In addition to the qualifications above, the ideal evaluator has
significant training in psychopathology, with particular understanding of
the factors that promote the development of mental disorders. In
particular, the evaluator should have special expertise in the areas of
personality and personality disorders. The clinician who lacks top-notch
diagnostic skill is potentially short-changing the family and the child.

The ideal evaluator has many years of experience as a practicing
clinician. However, in addition, the examiner should be able to document
having accomplished a significant number of custody decisions that reflect
an unbiased record (e.g., the evaluator does not always recommend that the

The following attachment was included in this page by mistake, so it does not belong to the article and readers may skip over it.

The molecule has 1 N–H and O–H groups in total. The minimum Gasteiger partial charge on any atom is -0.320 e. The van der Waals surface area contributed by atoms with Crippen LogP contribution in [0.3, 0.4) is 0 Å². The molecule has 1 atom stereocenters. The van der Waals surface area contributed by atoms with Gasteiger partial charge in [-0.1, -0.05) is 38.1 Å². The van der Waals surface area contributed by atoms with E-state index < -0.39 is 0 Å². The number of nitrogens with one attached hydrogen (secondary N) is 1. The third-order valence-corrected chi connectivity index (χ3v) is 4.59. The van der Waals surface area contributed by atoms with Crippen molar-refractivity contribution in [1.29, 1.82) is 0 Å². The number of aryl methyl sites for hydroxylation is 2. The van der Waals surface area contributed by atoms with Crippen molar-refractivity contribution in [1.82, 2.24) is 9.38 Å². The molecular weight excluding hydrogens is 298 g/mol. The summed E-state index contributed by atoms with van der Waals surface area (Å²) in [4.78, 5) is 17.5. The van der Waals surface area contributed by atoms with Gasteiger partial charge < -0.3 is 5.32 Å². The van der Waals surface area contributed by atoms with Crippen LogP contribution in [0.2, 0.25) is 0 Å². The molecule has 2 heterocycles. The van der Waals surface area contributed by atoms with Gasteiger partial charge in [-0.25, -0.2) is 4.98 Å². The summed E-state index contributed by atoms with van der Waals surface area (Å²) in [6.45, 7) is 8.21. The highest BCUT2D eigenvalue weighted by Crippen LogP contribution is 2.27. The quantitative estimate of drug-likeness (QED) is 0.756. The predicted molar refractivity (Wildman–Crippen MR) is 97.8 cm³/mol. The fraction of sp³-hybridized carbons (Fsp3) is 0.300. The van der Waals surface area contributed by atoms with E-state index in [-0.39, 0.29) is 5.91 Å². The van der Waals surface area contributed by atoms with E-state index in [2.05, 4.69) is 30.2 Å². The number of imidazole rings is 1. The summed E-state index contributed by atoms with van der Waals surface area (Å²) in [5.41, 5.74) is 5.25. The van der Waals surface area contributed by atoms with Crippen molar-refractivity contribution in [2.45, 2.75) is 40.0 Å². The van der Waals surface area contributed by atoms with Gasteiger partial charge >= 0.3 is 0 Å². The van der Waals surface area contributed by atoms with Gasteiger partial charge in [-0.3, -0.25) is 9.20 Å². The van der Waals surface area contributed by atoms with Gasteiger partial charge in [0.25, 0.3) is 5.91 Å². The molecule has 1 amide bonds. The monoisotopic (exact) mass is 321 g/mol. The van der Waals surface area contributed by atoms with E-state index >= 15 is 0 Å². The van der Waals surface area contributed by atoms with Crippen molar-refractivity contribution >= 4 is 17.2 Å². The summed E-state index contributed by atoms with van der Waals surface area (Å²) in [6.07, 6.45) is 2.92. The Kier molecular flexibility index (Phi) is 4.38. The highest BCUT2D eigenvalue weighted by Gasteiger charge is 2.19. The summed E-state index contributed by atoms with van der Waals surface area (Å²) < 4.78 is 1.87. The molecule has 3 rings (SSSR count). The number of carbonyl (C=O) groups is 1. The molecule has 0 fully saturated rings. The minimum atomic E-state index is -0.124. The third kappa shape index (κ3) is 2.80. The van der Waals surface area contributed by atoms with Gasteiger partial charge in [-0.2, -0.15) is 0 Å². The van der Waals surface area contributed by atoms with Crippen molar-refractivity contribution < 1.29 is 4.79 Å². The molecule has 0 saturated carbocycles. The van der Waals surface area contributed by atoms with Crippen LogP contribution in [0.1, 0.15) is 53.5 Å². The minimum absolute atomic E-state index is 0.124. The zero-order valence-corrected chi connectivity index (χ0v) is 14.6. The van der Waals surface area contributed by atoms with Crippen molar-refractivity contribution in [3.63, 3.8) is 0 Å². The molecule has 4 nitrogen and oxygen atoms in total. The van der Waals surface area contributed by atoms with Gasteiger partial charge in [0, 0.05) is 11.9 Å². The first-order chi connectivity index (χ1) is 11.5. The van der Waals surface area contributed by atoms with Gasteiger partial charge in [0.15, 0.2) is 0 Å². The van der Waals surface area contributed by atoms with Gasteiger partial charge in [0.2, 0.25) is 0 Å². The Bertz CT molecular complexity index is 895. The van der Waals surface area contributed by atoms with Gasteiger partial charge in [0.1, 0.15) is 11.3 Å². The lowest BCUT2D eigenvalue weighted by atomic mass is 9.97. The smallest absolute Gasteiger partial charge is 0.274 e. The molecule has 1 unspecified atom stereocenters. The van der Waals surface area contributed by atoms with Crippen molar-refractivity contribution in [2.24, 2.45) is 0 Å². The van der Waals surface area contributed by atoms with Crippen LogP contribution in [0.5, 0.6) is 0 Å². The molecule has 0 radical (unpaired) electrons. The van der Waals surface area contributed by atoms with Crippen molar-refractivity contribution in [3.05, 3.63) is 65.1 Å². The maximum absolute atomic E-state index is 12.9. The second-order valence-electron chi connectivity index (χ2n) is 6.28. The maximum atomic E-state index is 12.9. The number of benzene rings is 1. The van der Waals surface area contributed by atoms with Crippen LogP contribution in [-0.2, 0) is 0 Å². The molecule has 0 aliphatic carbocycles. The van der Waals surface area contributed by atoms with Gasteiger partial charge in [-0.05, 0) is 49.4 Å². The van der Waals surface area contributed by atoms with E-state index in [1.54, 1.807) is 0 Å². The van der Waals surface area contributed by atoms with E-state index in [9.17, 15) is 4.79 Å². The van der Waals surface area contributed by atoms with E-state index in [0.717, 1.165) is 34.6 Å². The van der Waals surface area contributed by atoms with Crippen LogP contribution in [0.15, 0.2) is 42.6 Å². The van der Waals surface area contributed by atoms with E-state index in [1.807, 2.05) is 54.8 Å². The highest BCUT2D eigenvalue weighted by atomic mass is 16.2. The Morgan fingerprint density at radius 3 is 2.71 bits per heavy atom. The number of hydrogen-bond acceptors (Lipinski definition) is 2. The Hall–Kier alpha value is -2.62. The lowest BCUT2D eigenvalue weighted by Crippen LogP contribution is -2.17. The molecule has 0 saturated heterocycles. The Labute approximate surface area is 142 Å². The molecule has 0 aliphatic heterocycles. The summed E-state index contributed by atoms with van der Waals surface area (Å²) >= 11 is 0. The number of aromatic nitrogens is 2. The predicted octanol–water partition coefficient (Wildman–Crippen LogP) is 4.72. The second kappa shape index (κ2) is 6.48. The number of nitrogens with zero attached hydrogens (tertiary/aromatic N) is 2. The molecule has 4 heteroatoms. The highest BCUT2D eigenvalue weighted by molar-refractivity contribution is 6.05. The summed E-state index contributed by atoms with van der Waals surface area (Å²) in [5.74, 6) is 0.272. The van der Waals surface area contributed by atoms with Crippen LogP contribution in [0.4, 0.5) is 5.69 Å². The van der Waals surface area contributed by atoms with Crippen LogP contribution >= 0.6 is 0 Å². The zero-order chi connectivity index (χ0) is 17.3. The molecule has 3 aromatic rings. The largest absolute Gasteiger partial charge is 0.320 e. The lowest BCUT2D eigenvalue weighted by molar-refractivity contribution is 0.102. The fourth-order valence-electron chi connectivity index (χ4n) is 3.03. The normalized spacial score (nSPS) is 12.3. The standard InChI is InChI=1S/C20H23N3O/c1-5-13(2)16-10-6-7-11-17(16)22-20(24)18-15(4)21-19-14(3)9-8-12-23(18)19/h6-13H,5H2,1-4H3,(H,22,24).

mother get the children).

Finally, the mental health expert in this area must make it clear to the
court that his or her tests, interpretations, and recommendations are
potentially subject to error. The expert should not only make the court
aware of this, but should give some indication to the court regarding the
range and degree of possible errors involved.

RELATIONSHIP OF THE EXPERT TO THE PARTIES

We are all subject to biases, some of which we are not even aware. Even
the most impartial examiner can find himself or herself at times favoring
a particular parent in a custody dispute for reasons that have little to
do with the quality of the parenting offered. Given that this is
potentially the case with even the most "objective" of examiners, the
implications for the "hired gun" are obvious: the hired gun should not be